There are many forms of periodontitis. The most common ones include the following:
  • Aggressive periodontitis occurs in patients who are otherwise clinically healthy. Common features include rapid attachment loss and bone destruction and familial aggregation.
  • Chronic periodontitis results in inflammation within the supporting tissues of the teeth, progressive attachment and bone loss. This is the most frequently occurring form of periodontitis and is characterized by pocket formation and/or recession of the gingiva. It is prevalent in adults, but can occur at any age. Progression of attachment loss usually occurs slowly, but periods of rapid progression can occur.
  • Periodontitis as a manifestation of systemic diseases often begins at a young age. Systemic conditions such as heart disease, respiratory disease, and diabetes are associated with this form of periodontitis.
  • Necrotizing periodontal disease is an infection characterized by necrosis of gingival tissues, periodontal ligament and alveolar bone. These lesions are most commonly observed in individuals with systemic conditions such as HIV infection, malnutrition and immunosuppression.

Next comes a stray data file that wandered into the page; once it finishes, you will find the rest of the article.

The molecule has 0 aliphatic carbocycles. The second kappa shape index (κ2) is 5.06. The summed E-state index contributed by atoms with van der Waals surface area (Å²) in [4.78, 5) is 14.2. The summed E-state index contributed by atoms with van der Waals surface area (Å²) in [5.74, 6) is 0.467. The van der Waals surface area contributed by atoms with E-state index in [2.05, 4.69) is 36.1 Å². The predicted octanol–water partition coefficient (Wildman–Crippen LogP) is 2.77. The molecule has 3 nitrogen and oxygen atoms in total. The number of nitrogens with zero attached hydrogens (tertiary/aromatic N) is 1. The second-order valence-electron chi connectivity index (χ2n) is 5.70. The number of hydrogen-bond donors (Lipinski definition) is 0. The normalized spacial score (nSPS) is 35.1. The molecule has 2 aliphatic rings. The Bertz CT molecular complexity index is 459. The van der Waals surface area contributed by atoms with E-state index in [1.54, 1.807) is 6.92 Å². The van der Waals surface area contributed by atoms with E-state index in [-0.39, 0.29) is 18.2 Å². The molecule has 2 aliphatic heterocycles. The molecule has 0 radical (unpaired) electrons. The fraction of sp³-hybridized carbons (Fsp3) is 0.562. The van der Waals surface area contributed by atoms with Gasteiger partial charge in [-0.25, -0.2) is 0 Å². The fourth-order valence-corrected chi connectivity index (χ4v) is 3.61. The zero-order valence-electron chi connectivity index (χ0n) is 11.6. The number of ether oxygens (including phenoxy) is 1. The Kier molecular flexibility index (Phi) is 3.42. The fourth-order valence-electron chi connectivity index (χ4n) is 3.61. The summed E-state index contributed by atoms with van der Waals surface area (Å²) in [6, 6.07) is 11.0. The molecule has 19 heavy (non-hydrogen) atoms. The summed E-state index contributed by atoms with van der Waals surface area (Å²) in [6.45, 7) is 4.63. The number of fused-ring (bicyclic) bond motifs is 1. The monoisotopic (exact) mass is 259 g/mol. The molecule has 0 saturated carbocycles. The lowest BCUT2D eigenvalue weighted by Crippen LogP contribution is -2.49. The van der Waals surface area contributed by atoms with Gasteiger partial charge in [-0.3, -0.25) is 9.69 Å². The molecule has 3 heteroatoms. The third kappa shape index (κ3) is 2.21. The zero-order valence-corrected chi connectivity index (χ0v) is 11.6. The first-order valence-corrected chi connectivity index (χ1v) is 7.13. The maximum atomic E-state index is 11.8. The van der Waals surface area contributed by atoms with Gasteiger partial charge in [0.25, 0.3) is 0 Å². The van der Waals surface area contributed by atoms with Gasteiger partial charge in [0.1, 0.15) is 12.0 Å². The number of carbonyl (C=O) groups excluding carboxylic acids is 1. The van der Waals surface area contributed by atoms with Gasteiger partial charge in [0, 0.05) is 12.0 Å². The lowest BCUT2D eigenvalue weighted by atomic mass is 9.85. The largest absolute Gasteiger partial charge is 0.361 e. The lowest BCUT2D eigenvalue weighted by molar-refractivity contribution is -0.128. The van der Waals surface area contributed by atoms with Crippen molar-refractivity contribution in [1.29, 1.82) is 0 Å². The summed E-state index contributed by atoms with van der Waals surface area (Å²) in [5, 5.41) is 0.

Another simple fix that is often overlooked is to change the way you brush.  If your toothbrush bristles are too hard you can cause a lot of damage to your teeth and gums.  Hard brushing can actually remove or wear away enamel which increases your tooth sensitivity.  If you brush too vigorously, or not for the full two minutes then you will not be helping your sensitive teeth. Small changes can be applied to your oral health care routine and these changes will certainly pay off in the long run.

Don't forget out our year end special which includes 10% of all treatments, and once you start your treatment we will include a FREE fluoride varnish treatment that will strengthen the enamel on your teeth!  

Wednesday, November 6, 2013

Gingivitis vs. Periodontitis

This month we are going to focus on the different stages of gum disease. Dr. Clark truly believes that knowledge is power; the more you know, the more control you can take over your oral health care.'s website explains the beginning stage of gum disease:  Gingivitis.  Take a minute to read through the common factors of gingivits and see if you or one of your family members may be experiencing the early signs of this unpleasant condition.


Untreated periodontal disease can eventually lead to tooth loss and other health problems.
Gingivitis is the mildest form of periodontal disease. It causes the gums to become red, swollen, and bleed easily. There is usually little or no discomfort at this stage. Gingivitis is often caused by inadequate oral hygiene. Gingivitis is reversible with professional treatment and good oral home care.